Three people who allegedly sent America Online (search) customers millions of junk e-mail messages touting penny stocks and other Internet gimmicks went on trial Tuesday in the nation's first such felony case.

The defendants are being tried under a 2003 Virginia anti-spam law that prosecutors say is the harshest of its kind in the nation.

The three face up to 15 years in prison if convicted on all three counts.

Assistant Attorney General Russell McGuire told jurors that on one day alone in July 2003, defendant Jeremy Jaynes sent or attempted to send 7.7 million e-mail messages to AOL customers using false identities or bogus company names. The goal of the messages was to sell software that would allow a person to work from home as a "FedEx refund processor" or that would help them pick the right penny stocks.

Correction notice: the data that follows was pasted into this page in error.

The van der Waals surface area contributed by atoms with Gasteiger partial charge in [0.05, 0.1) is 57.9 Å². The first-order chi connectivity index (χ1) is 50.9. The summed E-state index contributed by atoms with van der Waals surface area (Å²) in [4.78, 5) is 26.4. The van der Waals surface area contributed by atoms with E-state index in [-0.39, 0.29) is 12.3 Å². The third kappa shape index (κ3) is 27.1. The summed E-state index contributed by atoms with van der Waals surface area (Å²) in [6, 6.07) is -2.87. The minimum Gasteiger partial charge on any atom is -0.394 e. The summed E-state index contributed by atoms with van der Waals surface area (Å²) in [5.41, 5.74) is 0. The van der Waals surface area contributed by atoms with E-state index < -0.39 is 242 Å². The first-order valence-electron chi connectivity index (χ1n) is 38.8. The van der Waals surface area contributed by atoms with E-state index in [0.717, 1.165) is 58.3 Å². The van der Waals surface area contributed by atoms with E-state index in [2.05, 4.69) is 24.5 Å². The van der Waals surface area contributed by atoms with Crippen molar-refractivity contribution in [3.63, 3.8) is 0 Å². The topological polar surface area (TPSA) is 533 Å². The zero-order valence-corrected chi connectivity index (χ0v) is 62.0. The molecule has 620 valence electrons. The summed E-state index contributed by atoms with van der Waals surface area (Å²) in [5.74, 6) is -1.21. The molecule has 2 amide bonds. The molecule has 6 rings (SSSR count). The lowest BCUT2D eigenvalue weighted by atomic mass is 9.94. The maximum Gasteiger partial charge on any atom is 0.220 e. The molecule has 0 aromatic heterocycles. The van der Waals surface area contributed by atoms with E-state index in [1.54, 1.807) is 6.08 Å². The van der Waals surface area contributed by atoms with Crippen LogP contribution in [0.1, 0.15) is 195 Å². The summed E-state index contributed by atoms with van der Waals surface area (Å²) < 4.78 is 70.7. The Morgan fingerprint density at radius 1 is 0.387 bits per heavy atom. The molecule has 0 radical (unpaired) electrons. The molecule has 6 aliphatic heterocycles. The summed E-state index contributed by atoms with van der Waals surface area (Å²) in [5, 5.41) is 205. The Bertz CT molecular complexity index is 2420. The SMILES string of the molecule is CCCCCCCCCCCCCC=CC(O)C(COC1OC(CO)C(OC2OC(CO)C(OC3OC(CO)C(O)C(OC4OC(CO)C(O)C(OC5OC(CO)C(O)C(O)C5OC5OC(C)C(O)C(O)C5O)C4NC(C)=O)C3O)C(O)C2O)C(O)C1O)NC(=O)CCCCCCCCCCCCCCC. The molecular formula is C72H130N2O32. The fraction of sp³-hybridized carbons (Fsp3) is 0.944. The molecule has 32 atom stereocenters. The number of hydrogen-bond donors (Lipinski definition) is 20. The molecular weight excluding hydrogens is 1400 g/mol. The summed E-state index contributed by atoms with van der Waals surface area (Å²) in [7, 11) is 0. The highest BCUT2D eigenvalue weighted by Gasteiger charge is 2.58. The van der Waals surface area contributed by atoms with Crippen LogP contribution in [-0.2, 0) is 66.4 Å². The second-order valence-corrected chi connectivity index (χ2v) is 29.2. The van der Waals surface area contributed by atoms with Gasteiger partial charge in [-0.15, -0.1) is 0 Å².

He said the suspects used false identities to evade AOL's spam filters.

"When you masquerade your identity, that's when you have a problem," McGuire said.

Defense lawyers countered that sending spam is not illegal under Virginia law unless prosecutors can prove that the defendants intentionally masked its origin and can prove that the junk e-mail was unsolicited. They said prosecutors will be unable to meet that burden.

"Marketing via the Internet is not a crime," said Thomas Mulrine, attorney for defendant Jessica DeGroot. "It may be annoying to you, but it's not a crime to market on the Internet."

Jaynes and DeGroot, who are siblings, and the third defendant, Richard Rutkowski, are all from the Raleigh, N.C., area, but are on trial in Virginia because they allegedly sent their spam to customers of AOL, which has its servers at its Virginia headquarters.

While other states have passed spam laws in recent years, Virginia authorities say theirs goes further than others because it gives prosecutors the power to seize assets from those sending bulk e-mail while imposing up to five years in prison.